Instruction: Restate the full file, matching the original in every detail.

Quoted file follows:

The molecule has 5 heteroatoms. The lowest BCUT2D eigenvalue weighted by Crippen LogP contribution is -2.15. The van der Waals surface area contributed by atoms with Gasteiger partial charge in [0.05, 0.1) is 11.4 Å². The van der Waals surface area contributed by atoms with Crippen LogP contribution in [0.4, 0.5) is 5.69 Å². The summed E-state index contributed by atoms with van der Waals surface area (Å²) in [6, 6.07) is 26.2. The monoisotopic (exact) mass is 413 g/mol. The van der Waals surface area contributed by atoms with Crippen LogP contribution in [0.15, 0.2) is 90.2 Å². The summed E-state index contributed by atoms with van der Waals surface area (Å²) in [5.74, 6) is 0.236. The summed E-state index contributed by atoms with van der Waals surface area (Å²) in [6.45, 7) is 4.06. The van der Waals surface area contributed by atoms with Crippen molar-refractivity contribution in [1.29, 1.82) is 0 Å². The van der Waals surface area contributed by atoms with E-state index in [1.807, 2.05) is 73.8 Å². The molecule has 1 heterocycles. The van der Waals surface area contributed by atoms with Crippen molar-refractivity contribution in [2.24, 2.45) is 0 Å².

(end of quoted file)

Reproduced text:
The molecule has 5 heteroatoms. The lowest BCUT2D eigenvalue weighted by Crippen LogP contribution is -2.15. The van der Waals surface area contributed by atoms with Gasteiger partial charge in [0.05, 0.1) is 11.4 Å². The van der Waals surface area contributed by atoms with Crippen LogP contribution in [0.4, 0.5) is 5.69 Å². The summed E-state index contributed by atoms with van der Waals surface area (Å²) in [6, 6.07) is 26.2. The monoisotopic (exact) mass is 413 g/mol. The van der Waals surface area contributed by atoms with Crippen LogP contribution in [0.15, 0.2) is 90.2 Å². The summed E-state index contributed by atoms with van der Waals surface area (Å²) in [5.74, 6) is 0.236. The summed E-state index contributed by atoms with van der Waals surface area (Å²) in [6.45, 7) is 4.06. The van der Waals surface area contributed by atoms with Crippen molar-refractivity contribution in [1.29, 1.82) is 0 Å². The van der Waals surface area contributed by atoms with E-state index in [1.807, 2.05) is 73.8 Å². The molecule has 1 heterocycles. The van der Waals surface area contributed by atoms with Crippen molar-refractivity contribution in [2.24, 2.45) is 0 Å².